Here is our email coversation;
      ME to their cto-
      "I'm the programmer that will be working with Scott and Ryan on the CBOT investors floor tutorial. I'll be setting up our test box today and was wondering which version of Solaris you use. I also would like to know which web languages we can use on your servers in the finished version (PHP, Perl, etc.)."
      "solaris 2.7 and perl would be the only choice BUT we don't run it as a CGI and will not allow CGI access from the outside. What were you thinking of doing? Just curious..."
      Hope that can clear things up some, I really apreciate everyone's help.
        The CTO has told you what they don't allow, but he hasn't told you what they do allow. Note the word "allow". It suggests "policy", and policies can often be influenced (i.e., changed) in response to business needs. If your business need involves adding dynamic web content to their web server, and they don't allow that, then this may need to get escalated to (I'm guessing) the sponsor of the "CBOT investors floor" project so that they can influence policy at a higher level (e.g., by negotiating with the CTO or the CTO's boss).

        A good next step is to explain to the CTO what your project needs are, and ask him to suggest options. This puts him in the position of working with you, rather than blocking you. He's already given you the opening by asking what you're trying to accomplish. Take that opening.

Re: text file w/o CGI
by Xxaxx (Monk) on Apr 05, 2001 at 12:33 UTC
    At the risk of being shunned and excommunicated by the more catholic of the monks I can say from experience that it is possible to live without the CGI module.

    When I started my scripts all I was allowed on the server was Perl and a few standard modules (CGI was stripped for some unaccountable reason). I was forced to learn a little more about handling forms than I might have wanted at the time but I was able to survive.


    Update It didn't take long for the --'s to start pouring in. ;-)

      The monks who are --'ing you fall in two categories:
      1. Monks who have really studied CGI and know the problems of "hand-rolled" CGI parsing.
      2. Monks who trust those who claim to be in the first category.
      While I admit that I am no Perl guru, I definitely fall in the first category. Suggesting to someone that they can "live without the CGI module" is dangerous. The implication, if the statement is unqualified, suggests that it's okay to not use Unfortunately, no one should go down that road unless the know exactly what they are doing, but the monk in question specifically stated that /s?he/ was new to Perl.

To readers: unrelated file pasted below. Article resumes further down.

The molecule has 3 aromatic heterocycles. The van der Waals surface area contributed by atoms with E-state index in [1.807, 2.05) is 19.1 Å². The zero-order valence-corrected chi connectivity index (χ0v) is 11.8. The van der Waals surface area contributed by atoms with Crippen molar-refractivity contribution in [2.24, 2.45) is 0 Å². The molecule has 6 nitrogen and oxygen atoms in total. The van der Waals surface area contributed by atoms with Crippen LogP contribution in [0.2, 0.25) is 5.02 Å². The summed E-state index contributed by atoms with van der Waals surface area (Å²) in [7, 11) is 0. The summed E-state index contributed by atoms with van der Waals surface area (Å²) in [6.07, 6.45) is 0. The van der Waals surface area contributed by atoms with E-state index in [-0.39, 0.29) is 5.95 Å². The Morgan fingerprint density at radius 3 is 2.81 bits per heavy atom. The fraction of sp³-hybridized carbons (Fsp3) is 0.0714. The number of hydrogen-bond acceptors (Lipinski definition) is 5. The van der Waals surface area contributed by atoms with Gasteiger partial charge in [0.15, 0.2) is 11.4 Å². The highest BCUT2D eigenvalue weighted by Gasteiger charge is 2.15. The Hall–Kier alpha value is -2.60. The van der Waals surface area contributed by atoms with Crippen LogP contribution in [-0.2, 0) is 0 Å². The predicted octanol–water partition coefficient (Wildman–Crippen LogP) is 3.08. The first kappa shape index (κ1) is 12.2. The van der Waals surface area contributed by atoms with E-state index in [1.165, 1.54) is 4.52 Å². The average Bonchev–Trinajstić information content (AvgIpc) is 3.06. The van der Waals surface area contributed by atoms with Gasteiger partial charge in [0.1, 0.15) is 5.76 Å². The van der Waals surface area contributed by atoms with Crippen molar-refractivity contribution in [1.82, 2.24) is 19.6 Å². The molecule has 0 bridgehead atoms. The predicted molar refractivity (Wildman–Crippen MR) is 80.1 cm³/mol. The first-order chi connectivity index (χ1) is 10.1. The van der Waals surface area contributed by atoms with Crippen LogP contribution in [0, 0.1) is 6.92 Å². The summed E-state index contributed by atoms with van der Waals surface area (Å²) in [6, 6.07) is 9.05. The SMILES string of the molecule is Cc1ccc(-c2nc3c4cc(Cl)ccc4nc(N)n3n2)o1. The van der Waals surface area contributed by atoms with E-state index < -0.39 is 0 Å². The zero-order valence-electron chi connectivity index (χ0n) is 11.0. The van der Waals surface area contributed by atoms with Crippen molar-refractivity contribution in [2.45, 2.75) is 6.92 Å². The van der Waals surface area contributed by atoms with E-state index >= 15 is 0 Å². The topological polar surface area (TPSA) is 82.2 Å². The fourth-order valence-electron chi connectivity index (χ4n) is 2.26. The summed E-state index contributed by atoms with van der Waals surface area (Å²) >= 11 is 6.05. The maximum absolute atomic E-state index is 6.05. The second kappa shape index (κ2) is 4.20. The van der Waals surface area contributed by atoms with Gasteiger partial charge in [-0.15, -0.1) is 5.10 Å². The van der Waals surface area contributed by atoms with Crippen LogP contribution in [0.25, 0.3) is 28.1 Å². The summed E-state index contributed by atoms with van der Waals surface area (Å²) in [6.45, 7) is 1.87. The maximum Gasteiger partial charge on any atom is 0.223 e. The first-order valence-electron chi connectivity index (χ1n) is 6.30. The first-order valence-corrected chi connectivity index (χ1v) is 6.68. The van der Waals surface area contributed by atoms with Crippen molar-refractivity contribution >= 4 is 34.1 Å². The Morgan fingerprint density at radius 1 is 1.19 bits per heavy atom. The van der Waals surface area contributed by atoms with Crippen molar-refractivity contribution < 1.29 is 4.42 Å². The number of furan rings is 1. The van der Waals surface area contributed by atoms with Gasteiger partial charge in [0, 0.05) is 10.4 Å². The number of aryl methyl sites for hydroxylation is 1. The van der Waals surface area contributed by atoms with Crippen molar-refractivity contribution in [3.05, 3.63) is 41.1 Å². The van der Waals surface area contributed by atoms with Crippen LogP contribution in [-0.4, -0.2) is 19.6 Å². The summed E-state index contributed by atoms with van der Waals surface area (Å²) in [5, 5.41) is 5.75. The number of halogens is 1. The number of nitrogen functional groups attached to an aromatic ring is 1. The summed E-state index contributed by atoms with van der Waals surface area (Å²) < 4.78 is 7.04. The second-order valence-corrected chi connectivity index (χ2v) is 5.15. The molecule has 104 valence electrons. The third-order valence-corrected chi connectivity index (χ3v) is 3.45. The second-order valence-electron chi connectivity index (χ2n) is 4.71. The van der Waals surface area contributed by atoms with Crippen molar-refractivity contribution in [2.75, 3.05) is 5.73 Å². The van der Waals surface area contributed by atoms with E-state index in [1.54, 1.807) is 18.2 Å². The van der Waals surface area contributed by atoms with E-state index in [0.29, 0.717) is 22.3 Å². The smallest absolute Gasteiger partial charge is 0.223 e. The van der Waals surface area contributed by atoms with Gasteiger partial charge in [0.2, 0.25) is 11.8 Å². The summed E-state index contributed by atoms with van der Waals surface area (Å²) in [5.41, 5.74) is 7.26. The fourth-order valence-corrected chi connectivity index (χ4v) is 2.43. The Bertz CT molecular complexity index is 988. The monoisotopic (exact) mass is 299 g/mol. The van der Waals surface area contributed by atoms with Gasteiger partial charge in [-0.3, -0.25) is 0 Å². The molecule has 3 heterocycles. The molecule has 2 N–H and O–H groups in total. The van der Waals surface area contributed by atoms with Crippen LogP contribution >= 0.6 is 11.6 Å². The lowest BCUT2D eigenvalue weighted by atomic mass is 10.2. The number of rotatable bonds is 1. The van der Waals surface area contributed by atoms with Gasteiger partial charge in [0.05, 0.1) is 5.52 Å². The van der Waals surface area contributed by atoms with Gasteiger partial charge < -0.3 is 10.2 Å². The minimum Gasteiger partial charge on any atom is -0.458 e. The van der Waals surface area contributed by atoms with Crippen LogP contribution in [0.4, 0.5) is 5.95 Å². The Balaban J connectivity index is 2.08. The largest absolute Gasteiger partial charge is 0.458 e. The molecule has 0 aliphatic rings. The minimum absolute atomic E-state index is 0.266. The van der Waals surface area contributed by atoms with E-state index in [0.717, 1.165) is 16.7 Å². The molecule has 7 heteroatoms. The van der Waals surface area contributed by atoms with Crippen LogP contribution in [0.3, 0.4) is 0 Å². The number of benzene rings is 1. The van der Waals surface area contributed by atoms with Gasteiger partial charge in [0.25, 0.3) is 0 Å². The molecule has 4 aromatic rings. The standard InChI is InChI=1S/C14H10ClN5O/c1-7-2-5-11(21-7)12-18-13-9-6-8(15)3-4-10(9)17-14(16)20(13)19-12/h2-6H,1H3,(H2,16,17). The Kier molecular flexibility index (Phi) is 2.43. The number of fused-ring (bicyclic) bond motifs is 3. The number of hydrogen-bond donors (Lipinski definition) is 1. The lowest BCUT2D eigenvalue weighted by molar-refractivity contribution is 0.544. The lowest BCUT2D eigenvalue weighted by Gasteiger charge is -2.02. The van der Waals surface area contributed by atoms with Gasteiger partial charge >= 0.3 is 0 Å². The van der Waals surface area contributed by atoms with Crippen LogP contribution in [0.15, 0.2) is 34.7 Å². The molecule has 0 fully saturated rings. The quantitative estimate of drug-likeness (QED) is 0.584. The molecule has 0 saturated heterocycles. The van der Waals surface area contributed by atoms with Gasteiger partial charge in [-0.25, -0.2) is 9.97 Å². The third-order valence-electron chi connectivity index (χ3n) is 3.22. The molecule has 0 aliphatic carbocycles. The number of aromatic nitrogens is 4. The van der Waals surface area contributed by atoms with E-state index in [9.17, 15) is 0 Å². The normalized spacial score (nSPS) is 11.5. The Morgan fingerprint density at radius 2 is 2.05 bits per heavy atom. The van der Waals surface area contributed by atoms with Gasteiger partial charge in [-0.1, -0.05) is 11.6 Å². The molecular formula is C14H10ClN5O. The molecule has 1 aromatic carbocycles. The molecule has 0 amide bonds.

I'll make you a deal. Post your CGI handling code and if I can't point out the problems with it, I will offer you my humblest apologies and acknowledge that you are a genius.

      I'm not trying to be rude and I hope you don't take it this way, but I am very dismayed when I see people try to suggest alternatives without a very clear reason why.


      Join the Perlmonks Setiathome Group or just click on the the link and check out our stats.

        I don't take your comments as rude in the slightest.
        But when some poor schmuck is stuck on a server (for reasons which may not be easily altered) which does not have (for god knows why) perhaps something better than "give up and go hunting for a new ISP" would be useful.

        His problem is relatively straight forward. It's not like he's trying to do file uploads. Capturing a few variables, parsing them, etc.

        Is it better to use CGI? You bet your sweet behind.
        Are there situations in which CGI just doesn't exist? Apparently.
        Should it be possible to at least limp along in those situations? I think it should.

        When a module exists that performs some function, and that module is so standard that it's part of the basic Perl install, it's a good idea to use the module.

        But when someone clearly indicates that given their situation the module is not available, perhaps an alternative to 'move' would be useful. That's my only point.

        And since I was there and did manage to make it work until such time as I was able to move to a better server I felt perhaps a little "You can get by" encouragement might be better than 100% give up and move.

        Is it better to use CGI? You bet. But when you can't for whatever reason life still goes on and it is still possible to get some work done.


      Of course you don't have to use to write CGI scripts. The point is, however, that there is no good reason not to do so. If your server doesn't have installed then you either have a very old version of Perl (in which case you should upgrade) or a web server administrator who is in need of some education.


      "Perl makes the fun jobs fun
      and the boring jobs bearable" - me